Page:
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    Celebrating Cabbage!

    iStock-1087915918Did you know that traditionally in Ireland, the Irish would serve boiled bacon and cabbage on Saint Patrick’s Day? Beef was far too expensive for the Irish peasants, so they prepared bacon, which was readily available and less expensive. However, when large numbers of Irish immigrants settled in America, they couldn’t afford pork so they bought beef brisket (often known as corned beef) from the neighboring Jewish immigrants, and served it with cabbage. An American tradition was born.

    Cabbage (or Brassica oleracea L. var. capitata) is thought to be a humble food but we mustn’t underestimate its health benefits. One study found that red cabbage packs a huge nutritional punch, with important antioxidants such as phenols and flavonoids like quercetin. Chinese, Savoy and green heads have the highest anti-inflammatory activity, which could greatly help support those with chronic health issues.

    A second study noted the incredible stress resistance benefits of red cabbage and how this simple vegetable could target multiple longevity mechanisms including Sirtuin signaling, HSF-1 pathway, and the CaMKII pathway. A further study found that cabbage is a valuable food that can be employed as part of a nutritional therapy, or a functional ingredient, for those with type two diabetes mellitus.

    When cabbage is fermented and served as Kimchi, researchers have discovered a wide array of health benefits, including supporting colorectal, brain, immune and skin health, as well as offering probiotic and anti-aging properties. Another study found that health-promoting benefits of cabbage were myriad, with potential for use in nutraceuticals. 

    Adding to all of this is the recognition of the robust flavonoid content of red cabbage, high fiber content and it is worth noting that half a cup of cooked cabbage has about a third of the recommended daily intake of vitamin C. It also provides fiber, folate, potassium, magnesium, vitamins A and K, as well as a range of carotenoids, antioxidant enzymes, polyphenols and certain sulfur-organic compounds.

    Here are some great recipe ideas to add some zest to your St. Patrick’s Day celebrations (and beyond).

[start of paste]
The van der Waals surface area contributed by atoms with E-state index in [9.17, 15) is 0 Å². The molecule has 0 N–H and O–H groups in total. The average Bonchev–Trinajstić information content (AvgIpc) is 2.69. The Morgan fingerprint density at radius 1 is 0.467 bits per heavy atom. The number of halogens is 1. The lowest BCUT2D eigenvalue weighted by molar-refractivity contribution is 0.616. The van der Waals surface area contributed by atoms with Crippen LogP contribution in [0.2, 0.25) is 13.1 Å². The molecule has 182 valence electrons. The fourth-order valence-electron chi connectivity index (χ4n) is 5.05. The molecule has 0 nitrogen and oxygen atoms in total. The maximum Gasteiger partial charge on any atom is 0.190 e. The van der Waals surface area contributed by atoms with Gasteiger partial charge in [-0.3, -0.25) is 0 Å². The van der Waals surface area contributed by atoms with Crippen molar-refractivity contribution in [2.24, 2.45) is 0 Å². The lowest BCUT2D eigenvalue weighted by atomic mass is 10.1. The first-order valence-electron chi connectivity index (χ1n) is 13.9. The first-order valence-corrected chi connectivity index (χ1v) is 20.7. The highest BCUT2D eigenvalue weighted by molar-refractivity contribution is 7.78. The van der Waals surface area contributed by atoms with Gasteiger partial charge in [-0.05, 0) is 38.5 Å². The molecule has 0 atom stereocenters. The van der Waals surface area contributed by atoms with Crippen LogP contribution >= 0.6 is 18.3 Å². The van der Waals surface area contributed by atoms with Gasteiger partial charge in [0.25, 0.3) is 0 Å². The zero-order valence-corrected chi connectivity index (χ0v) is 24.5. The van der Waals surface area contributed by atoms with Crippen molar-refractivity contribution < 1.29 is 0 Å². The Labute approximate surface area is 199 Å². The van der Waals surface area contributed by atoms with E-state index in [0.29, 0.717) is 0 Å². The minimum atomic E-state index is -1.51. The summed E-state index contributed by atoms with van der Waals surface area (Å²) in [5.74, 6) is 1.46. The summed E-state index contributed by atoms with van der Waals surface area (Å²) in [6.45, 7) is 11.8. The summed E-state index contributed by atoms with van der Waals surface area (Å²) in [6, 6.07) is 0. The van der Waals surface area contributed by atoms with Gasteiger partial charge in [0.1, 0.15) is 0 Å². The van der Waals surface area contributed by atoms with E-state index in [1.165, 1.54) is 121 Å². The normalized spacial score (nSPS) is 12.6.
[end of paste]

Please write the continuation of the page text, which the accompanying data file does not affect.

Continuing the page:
A traditional Irish potato and Cabbage dish.


    • 1 pound russet potatoes, peeled and cut into 1/2-inch chunks
    • 1 pound red potatoes, cut into 1/2-inch chunks
    • 1 teaspoon kosher salt, divided
    • 6 tablespoons unsalted butter
    • 1 small head savoy cabbage cored and shredded
    • 4 medium scallions, thinly sliced 
    • 1/2 ground black pepper
    • 1/2 cup whole milk
    • 1/4 cup low-sodium chicken broth


    1. Boil the potatoes until tender.
    2. Bring the butter to a simmer and cook until it browns and smells nutty,. Pour off 1/4 cup of the browned butter into a small heatproof bowl and set aside.
    3. Cook the cabbage. Return the pan with the remaining browned butter to medium heat and add the cabbage and the whites of the scallions. Cook until tender and lightly browned
    4. Drain the potatoes. Add the milk and mash. 
    5. Add the chicken broth to the cabbage pan and scrape vigorously to remove any browned bits from the bottom of the pan. Cook until the broth is reduced
    6. Add the warm cabbage and greens of the scallions to the mashed potatoes and fold to combine. Pour the reserved butter into a well in the center of the potatoes and serve immediately.



    • 1 medium head napa cabbage 
    • 1/4 cup iodine-free sea salt or kosher salt 
    • Water
    • 5 to 6 cloves of garlic, grated
    • 1 teaspoon grated peeled fresh ginger
    • 1 teaspoon granulated sugar
    • 2 tablespoons fish sauce 
    • 1 to 5 tablespoons Korean red pepper flakes (gochugaru)
    • 8 ounces Korean radish or daikon radish, peeled and cut into matchsticks
    • 4 medium scallions


    1. Cut the cabbage into thin strips. Then salt & leave for 2 hours
    2. Rinse the cabbage.
    3. Mix the remaining ingredients (apart from the scallions and radish) into a paste
    4. Add the cabbage to the spice paste. Add the radish and scallions & mix
    5. Pack the kimchi into a 1-quart jar. Press down on the kimchi until the brine rises to cover the vegetables, leaving at least 1 inch of space at the top. Seal the jar.
    6. Let the jar stand at cool room temperature, out of direct sunlight, for 1 to 5 days. 
    7. Check the kimchi daily, pressing down on the vegetables to keep them submerged under the brine. When the kimchi tastes ripe enough for your liking, transfer the jar to the refrigerator. It is best after another week or two.

    Healthy Red Cabbage Slaw


    • 1 red cabbage 
    • 2 carrots 
    • 1 jalapeno 
    • 2 green onions 
    • fresh parsley

    For The Dressing

    • 3 tbsp extra virgin olive oil
    • 3 tbsp apple cider vinegar 
    • 1 tsp maple syrup or honey
    • Pinch cayenne powder
    • 2 cloves garlic minced
    • Salt and pepper


    Whisk the dressing ingredients and pour over the chopped and sliced slaw.

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